AS IF anybody needed a reminder of Brighton’s wealth of music talent, the inaugural Triptych Festival showcases some of the city’s most stimulating acts.

Promotion company Love Thy Neighbour is behind the event which takes place as part of Independent Venue Week. Last night saw visceral lo-fi guitar groups Porridge Radio and Garden Centre open proceedings along with distorted banjo specialist LC Pumpkin. For every night at the festival there is an accompanying compilation vinyl record, available for purchase at the venue.

Andy Rossiter, founder of Love Thy Neighbour and Triptych, said the motivation behind the festival was multi-faceted.

“The idea came from a combination of things, really. It reflects my desire to showcase my favourite Brighton-based acts in an event that would create excitement and interest outside of these acts’ usual audience.

“Each night is very different musically and I wanted the artwork to reflect that while also linking it together as one event, so that is where the idea for the name and theme of Triptych came from. The end result is three eight-inch vinyls that look and sound amazing.

“The link with Independent Venue Week happened by chance but it fits perfectly. Everyone involved has that independent, DIY spirit — from the bands and venue through to myself as the promoter.”

Triptych 2

Tonight, 8pm


With a lyrical focus on the nature of temptation and poisonous relationships, KUB’s music is electronic and ethereal. She might be known to some as a former member of US Baby Bear Bones.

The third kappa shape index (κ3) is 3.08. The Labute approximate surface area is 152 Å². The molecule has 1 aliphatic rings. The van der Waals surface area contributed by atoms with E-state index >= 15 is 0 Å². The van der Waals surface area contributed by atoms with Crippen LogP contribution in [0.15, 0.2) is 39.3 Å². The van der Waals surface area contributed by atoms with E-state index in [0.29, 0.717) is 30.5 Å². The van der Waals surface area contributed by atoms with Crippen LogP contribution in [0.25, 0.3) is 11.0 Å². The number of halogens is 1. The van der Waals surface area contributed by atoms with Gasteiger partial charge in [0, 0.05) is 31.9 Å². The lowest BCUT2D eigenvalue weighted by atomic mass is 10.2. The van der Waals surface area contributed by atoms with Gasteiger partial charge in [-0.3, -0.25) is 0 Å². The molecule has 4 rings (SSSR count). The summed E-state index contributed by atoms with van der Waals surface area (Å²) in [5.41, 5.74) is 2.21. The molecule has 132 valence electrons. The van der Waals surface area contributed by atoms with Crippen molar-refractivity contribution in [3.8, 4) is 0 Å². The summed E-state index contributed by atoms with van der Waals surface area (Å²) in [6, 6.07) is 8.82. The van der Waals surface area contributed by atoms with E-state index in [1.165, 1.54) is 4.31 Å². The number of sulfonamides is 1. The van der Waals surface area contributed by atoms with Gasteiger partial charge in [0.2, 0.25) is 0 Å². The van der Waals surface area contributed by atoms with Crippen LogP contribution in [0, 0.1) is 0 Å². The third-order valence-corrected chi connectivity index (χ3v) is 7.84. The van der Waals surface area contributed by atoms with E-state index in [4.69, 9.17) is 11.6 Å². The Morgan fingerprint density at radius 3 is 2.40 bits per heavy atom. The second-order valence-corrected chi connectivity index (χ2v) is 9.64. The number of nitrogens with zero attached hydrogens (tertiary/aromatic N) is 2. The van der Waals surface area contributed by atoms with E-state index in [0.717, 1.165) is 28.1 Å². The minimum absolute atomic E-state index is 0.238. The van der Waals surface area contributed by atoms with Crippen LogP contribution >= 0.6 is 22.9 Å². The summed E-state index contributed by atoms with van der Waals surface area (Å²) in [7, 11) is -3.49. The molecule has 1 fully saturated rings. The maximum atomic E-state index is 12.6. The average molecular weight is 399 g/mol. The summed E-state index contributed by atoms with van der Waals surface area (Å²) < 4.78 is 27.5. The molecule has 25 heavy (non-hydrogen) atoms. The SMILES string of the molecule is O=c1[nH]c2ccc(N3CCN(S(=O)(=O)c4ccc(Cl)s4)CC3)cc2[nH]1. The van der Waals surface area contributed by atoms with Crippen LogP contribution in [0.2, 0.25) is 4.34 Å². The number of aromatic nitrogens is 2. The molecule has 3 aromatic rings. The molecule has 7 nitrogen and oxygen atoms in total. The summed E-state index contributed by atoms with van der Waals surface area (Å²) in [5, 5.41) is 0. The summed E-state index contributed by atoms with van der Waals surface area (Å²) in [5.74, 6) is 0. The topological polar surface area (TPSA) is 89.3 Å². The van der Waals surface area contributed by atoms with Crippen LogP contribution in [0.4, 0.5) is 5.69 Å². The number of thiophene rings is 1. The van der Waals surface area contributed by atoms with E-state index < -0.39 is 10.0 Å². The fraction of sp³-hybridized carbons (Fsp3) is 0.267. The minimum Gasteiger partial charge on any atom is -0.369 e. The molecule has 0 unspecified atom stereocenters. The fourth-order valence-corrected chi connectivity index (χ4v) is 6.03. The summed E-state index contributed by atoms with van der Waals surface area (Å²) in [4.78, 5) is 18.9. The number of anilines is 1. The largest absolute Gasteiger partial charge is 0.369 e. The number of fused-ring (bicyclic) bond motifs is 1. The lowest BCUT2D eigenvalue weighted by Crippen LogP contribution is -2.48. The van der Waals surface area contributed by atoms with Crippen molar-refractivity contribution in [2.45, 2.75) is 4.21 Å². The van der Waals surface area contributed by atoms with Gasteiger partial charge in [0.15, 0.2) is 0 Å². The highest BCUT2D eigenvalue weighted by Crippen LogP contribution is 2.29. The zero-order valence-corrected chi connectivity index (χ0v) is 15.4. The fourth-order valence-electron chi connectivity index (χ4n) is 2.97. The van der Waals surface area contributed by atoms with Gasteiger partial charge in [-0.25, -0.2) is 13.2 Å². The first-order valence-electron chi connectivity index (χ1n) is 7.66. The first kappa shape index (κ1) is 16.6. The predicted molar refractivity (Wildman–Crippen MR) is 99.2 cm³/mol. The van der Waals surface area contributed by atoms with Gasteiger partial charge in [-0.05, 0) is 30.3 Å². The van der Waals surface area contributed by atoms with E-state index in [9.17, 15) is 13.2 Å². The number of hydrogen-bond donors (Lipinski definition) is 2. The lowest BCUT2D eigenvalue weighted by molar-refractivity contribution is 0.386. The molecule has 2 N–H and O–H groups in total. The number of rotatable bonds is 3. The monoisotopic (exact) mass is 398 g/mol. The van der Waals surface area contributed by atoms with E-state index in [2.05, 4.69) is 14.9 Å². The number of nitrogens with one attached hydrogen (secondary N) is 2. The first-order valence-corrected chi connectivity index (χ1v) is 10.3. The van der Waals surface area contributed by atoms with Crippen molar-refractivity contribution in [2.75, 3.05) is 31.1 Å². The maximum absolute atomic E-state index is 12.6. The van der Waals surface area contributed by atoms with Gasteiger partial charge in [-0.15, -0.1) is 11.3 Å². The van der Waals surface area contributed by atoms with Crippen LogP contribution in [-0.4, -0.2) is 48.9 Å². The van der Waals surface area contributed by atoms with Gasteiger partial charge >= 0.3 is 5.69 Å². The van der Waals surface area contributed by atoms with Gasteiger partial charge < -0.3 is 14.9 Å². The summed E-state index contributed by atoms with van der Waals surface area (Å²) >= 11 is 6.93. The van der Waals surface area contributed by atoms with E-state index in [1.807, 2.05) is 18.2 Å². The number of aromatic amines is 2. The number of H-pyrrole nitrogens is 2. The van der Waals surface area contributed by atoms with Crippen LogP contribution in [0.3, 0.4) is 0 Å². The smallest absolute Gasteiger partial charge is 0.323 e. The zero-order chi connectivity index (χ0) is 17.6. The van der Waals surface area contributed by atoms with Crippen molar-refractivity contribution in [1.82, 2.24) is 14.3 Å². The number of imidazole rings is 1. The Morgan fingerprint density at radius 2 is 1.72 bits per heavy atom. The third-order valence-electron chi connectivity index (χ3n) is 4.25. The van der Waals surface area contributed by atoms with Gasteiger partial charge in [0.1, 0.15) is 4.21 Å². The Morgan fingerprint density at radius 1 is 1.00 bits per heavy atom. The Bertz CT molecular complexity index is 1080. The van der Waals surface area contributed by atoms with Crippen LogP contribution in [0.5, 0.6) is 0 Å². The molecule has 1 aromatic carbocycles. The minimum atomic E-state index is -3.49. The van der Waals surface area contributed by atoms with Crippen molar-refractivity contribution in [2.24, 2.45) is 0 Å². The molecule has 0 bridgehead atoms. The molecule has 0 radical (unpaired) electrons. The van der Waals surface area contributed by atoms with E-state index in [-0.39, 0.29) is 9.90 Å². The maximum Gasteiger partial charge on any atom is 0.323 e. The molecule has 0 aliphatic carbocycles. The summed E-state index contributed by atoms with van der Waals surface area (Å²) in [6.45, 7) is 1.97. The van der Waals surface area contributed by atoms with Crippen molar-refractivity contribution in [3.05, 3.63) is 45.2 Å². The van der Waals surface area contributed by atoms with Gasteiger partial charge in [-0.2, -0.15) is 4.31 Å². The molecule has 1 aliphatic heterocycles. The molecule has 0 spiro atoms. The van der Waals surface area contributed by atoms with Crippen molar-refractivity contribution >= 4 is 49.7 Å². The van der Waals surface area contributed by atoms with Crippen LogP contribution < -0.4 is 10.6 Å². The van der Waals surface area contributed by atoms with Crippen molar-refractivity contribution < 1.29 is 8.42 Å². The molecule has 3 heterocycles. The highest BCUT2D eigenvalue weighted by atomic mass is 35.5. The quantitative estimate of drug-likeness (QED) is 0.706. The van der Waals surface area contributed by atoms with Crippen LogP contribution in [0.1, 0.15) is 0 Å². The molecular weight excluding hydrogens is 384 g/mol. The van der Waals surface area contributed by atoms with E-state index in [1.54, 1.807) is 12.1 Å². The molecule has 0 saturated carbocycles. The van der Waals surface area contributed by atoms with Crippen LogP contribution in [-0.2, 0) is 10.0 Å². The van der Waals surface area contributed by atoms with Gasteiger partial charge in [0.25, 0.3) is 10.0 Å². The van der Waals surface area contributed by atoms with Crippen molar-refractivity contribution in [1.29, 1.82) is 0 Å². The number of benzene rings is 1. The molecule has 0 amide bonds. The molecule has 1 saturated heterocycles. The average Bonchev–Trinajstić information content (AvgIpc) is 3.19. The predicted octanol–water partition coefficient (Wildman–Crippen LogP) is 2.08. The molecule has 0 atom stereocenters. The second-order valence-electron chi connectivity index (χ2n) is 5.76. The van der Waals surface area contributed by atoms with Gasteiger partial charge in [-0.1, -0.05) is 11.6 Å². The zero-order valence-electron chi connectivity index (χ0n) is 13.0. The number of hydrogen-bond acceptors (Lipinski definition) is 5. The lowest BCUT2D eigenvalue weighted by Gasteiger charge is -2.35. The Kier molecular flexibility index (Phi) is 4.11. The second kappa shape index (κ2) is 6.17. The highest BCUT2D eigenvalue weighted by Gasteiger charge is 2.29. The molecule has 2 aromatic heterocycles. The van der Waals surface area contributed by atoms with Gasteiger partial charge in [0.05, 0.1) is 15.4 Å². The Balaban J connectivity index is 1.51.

Dog In The Snow

The existentially-minded solo project of Helen Ganya Brown takes inspiration from the nuanced songwriting of Sufjan Stevens and Joanna Newson as well as the brooding textures of Scott Walker. The singer uses guitar, synth and layered vocals to create a multi-dimensional soundscape.


The duo incorporate electronic loops and samples into their folk-tinged sound. They were The Guardian’s new band of the day a few years back, with the newspaper describing their sound as both “relaxing” and “disconcerting”.

Triptych 3

Tomorrow, 8pm


Powered by a palpable sense of kinetic energy, this dynamic project has been lauded by Resident Records. While it has reflective moments, Immersion’s music is most striking for its pulsating rhythm.

Eva Bowan

The Polish-born artist combines natural field recordings with electronic elements. As a result, her music sits somewhere between ambient and experimental pop.

Merlin Tonto

The three-piece are masterful manipulators of electronics. While the sound is propulsive, it is never in a hurry to get anywhere, making for a slow-building, throbbing proposition.

Triptych Festival, The Hope and Ruin, Queens Road, Brighton, today and tomorrow, Tickets are available from Resident Records, priced at £4 per night. Very limited weekend tickets are also available, priced at £8 each.